Paper No. 1
Presentation Time: 8:05 AM
TRANSPORT AND DEPOSITION OF COAL TAR-CONTAMINATED SEDIMENTS IN AN URBAN-INDUSTRIAL STREAM AND FLOODPLAIN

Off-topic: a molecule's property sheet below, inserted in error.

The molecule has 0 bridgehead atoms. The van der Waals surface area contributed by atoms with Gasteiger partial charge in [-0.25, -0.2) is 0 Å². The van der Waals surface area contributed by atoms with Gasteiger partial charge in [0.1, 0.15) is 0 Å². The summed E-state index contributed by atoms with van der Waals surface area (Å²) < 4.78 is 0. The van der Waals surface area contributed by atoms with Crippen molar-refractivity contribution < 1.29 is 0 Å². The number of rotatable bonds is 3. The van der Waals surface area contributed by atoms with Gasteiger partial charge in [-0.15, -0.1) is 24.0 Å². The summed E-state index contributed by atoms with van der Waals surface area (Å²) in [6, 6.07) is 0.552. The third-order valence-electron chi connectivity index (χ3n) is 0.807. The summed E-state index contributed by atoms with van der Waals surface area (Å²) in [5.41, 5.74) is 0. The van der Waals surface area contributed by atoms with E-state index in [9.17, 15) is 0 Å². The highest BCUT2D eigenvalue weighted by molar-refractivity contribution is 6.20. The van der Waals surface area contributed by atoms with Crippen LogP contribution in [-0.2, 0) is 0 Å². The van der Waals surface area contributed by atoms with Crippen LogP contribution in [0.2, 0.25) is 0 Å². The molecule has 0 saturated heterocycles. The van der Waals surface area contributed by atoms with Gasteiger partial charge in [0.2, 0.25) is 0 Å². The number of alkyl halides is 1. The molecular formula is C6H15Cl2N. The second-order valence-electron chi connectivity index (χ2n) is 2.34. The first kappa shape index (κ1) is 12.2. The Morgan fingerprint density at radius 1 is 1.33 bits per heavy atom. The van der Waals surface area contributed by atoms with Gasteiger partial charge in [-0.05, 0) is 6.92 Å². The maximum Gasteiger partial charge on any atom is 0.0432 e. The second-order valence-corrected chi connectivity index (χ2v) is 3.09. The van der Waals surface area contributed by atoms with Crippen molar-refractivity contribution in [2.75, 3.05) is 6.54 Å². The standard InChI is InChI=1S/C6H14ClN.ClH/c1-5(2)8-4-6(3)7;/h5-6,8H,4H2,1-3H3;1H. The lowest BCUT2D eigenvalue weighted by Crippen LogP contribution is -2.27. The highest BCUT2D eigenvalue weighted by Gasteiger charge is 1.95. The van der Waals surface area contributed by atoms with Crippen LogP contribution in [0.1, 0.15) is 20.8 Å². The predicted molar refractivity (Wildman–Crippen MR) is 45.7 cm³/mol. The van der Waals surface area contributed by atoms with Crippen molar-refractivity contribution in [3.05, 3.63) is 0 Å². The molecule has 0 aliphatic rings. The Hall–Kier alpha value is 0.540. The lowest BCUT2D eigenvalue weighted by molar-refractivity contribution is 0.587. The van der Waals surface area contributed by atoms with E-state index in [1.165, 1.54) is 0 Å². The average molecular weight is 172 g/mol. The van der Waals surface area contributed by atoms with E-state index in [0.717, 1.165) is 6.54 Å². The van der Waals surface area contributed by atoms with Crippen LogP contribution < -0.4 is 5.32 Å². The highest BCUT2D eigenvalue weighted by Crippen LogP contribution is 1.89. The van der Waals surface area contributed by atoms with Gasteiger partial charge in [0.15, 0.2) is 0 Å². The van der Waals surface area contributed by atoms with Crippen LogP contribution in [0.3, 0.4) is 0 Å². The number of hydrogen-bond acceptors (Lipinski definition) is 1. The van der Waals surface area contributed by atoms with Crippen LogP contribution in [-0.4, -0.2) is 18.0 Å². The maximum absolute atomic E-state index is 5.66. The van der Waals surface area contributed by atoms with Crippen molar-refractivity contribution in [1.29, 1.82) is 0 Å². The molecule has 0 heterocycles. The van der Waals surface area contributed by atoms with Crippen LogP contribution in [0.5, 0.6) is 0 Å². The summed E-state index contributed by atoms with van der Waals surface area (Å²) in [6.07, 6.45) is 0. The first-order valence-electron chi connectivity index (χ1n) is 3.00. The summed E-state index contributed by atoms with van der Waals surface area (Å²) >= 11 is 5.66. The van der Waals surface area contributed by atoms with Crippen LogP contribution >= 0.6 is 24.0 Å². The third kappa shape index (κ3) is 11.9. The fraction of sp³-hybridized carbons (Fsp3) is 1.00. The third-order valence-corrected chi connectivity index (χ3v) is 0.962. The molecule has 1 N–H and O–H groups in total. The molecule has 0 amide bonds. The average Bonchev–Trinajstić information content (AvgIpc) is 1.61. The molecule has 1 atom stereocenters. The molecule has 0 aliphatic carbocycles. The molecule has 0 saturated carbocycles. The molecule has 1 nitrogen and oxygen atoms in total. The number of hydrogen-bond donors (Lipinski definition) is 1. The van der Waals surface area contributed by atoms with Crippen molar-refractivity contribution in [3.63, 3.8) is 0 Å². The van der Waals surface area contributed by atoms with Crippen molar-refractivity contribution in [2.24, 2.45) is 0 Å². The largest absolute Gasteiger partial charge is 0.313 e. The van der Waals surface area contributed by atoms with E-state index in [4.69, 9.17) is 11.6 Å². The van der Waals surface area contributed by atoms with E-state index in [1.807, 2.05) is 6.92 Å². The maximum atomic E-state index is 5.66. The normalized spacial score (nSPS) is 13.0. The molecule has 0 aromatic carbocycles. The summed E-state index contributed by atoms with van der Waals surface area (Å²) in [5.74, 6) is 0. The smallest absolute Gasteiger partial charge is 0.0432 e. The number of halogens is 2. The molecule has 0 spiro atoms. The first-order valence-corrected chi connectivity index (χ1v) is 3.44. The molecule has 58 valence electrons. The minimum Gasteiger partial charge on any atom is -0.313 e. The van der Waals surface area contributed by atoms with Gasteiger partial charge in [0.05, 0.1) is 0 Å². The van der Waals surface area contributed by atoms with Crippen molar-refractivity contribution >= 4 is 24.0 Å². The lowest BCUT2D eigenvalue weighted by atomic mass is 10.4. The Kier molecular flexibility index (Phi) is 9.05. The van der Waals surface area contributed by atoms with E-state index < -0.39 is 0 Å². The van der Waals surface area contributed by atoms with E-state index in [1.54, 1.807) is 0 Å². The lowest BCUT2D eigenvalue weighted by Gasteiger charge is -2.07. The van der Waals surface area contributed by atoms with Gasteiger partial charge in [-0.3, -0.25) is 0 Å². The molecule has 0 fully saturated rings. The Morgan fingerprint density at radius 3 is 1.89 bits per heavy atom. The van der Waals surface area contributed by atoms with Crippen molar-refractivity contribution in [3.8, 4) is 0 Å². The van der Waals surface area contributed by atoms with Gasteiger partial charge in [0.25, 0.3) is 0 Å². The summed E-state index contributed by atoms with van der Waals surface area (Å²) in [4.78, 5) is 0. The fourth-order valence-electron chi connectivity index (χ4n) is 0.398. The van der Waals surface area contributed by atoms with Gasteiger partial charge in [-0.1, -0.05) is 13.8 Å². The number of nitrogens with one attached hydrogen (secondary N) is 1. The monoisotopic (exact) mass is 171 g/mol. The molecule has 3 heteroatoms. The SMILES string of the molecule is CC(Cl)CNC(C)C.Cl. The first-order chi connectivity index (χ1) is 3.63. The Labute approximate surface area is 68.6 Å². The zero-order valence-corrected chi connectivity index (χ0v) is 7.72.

We carried out field and laboratory studies to investigate fate and transport of PAH-contaminated sediments in Chattanooga Creek in southeastern Tennessee. Coal tar wastes from a nearby former manufactured gas/coke plant were directly dumped or channeled into a 4 km reach of this stream sometime during the period from 1918 to 1987 when the plant was in operation. Coal tar-rich deposits up to 2.5 m in thickness were found in the streambed during investigations by EPA in the early 1990s. Subsequent excavation-based cleanup operations in the late 1990s removed approximately 2000 m 3 of tar rich sediments from a 1.3 km reach of the stream and excavation of tar-rich sediments from the lower 2.7 km of stream is currently underway. Our investigations have focused on post-cleanup monitoring of the streambed sediments and on the potential for spreading of contamination from the stream to the surrounding floodplain. Preliminary studies showed that concentrations of the 16 EPA priority PAHs remain relatively high (total PAHs up to 42,000 mg/kg of sediment) in streambed sediments in much of the cleaned up zone. This is likely due to incomplete excavation of contaminated sediments or new inputs from upstream or from erosion of contaminated sediments in the banks of the stream. Coring and analysis of soil cores from the adjoining floodplain indicate that all 16 priority PAHs are present to depths of 1.2 m or more below ground surface and at distances of at least 3 km downstream of the coke plant. These PAHs were rich in 4-6 benzene ring compounds compared with 2-3 ring PAHs signifying partial weathering and biodegradation of the 2-3 ring PAHs. Age-dating of the floodplain sediments using 137Cs and 210Pb indicate very rapid deposition rates, on the order of approximately 1 cm/yr, with the depth of elevated PAH concentrations coinciding with the period of operations at the coke plant. However, very few fragments of tar or coke were found in the floodplain, suggesting that the PAHs were transported while sorbed to particles of clay or organic matter and subsequently deposited in the flood plain during seasonal flood events. We hypothesize that PAHs diffused from the streambed tar deposits into overlying fine-grained sediments, which were more easily eroded during floods than the underlying sticky tar deposits.